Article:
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This Day in International Law: February 10th

By Alfredo Diaz

Photo Credit: Daniel Mesas Atero

On February 10, 2009, the first accidental hypervelocity collision between two intact artificial satellites in low Earth orbit occurred when Iridum 33, a 1,234 pound satellite, and Kosmos-2251, a 1,984 pound satellite, collided as they passed over northern Siberia at an altitude of 490 miles, traveling at around 26,170 miles per hour, producing almost 2,000 pieces of debris larger than 4 inches in diameter, and more than 200,000 smaller pieces. A 0.5 mm paint chip traveling at 35,000 km/hr (10km/sec) could puncture a standard space suit; a one-centimeter fragment could damage a space station.

According to the 1972 Liability Convention, liability for these fragments depends on the Launching State and whether damage occurred in orbit. If the object causes damage to the surface of Earth or and aircraft in flight, a strict liability standard applies—a state is considered strictly liable for any damage caused by a space object launched even in the face of circumstances that are outside of its control. If the space object causes damage some place other than the surface of Earth, a fault standard is applied.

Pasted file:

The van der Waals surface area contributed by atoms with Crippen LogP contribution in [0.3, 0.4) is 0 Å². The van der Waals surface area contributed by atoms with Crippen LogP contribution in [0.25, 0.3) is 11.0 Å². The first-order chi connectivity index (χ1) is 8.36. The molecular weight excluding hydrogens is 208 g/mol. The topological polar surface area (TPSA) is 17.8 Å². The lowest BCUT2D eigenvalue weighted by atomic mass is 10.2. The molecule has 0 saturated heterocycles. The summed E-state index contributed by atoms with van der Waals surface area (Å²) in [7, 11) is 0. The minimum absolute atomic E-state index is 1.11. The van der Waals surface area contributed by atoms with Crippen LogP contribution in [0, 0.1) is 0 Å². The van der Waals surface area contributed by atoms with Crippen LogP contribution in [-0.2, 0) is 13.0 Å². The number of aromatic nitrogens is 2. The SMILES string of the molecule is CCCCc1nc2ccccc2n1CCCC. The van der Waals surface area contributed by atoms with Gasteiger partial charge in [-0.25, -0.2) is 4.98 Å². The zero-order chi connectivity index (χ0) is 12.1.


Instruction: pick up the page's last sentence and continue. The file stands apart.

How this all plays out, we do not truly know. The Liability Convention has also never been formally invoked—all incidents to date that could have resulted in potential claims under the Convention, including the Iridium-Cosmos collision, have been settled by the respective countries outside of the Convention. Still, someone will have to clean all of this up— international space law deems fragments and components from space objects as individual space objects in and of themselves, requiring identification to determine the owner and either individual or blanket consent to remove it from orbit, as there is no right of salvage analogous to the right in maritime law.



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